Reaction formation is simply replacing an unwanted feeling with the opposite feeling. To put it into context, “a divorced father may resent having his child for the weekend. Unconsciously, he believes it is terribly wrong for a father to react that way, so he showers the child with expressions of love, toys, and exciting trips” (Kasschau 382). The father did not want to accept that he did not want to have his child over, so he instead began to treat the child in the opposite way that he thought. Another example could also just be being nervous but acting as if everything is okay and you’re confident.

Regression is the process of retreating to a previous method of behavior. An adult could have something stressful happen to him, and he could act out in a way that helped him before, such as a temper tantrum as a child (Kasschau 383). He could not deal with his current situation, so he instead resorted to something that worked in the past for him.

Displacement involves invoking emotions on someone else because you can’t invoke the emotion upon whom it is based. An example of this is having issues at home and being very angry, which results in you snapping at a coworker or peer. It could also be found in a woman who lost her husband but now takes that love for her husband and places it on her pets.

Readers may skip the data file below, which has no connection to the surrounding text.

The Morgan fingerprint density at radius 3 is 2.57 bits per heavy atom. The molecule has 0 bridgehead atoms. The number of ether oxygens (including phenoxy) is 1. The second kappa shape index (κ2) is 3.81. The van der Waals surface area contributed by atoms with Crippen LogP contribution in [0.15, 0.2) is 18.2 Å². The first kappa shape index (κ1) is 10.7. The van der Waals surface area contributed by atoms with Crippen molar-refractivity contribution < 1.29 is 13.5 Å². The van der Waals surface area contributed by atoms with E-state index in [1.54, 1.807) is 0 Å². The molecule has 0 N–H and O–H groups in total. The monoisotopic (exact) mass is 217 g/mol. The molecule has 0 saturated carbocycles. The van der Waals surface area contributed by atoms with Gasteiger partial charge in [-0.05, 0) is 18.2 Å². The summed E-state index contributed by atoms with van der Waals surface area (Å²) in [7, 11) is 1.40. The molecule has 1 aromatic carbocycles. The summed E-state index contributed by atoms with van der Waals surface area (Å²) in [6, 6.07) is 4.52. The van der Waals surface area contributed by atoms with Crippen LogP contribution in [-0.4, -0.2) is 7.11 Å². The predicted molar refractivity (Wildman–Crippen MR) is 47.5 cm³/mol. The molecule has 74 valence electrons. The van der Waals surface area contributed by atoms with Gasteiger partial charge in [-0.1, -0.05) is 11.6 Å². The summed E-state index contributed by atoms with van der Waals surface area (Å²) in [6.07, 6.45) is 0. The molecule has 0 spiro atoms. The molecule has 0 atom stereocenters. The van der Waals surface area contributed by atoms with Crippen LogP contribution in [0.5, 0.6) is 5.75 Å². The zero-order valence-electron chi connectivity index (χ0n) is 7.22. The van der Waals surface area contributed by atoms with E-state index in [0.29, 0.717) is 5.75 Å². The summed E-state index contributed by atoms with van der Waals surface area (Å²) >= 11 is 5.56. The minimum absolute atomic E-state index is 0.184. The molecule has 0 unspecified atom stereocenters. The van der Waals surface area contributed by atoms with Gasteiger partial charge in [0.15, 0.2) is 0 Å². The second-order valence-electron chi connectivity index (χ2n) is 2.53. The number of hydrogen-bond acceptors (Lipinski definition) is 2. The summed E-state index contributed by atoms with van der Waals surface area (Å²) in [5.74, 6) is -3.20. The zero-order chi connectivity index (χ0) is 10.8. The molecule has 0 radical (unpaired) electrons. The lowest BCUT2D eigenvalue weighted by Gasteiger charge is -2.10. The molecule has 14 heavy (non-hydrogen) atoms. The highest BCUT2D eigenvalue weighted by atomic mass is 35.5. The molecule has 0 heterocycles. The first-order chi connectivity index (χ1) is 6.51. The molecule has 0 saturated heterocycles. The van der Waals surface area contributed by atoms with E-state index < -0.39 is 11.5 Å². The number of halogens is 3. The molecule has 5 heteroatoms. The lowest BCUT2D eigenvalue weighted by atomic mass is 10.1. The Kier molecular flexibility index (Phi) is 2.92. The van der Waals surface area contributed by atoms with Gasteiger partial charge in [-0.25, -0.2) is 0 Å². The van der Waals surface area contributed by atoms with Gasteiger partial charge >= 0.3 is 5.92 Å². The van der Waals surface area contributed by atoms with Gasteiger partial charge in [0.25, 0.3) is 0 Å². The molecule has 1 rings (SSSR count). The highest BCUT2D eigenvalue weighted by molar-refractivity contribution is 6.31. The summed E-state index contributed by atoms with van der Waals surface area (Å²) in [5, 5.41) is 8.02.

Sublimation is redirecting your emotions or energy into another activity. You could be angry that someone else was chosen over you, so you begin to channel that energy or anger into becoming better. Sublimation is a defense mechanism that is mature and healthy.

Ego does not go unchecked, though. There is another part of the human psyche known as the superego. The superego forms after both the id and the ego, and it acts as the more commonly known conscience. It is formulated based on the person’s parents or guardians’ superegos. Their ideals transfer onto their child’s. In a way, the superego takes over the role of the child’s parents or guardians, telling the ego of the child what is right and what is wrong.

Id, Ego, and Superego and their Influence on our Conscious and Unconscious Actions essay

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Id, Ego, and Superego and Their Influence on Our Conscious and Unconscious Actions. (2023, Apr 19). Retrieved from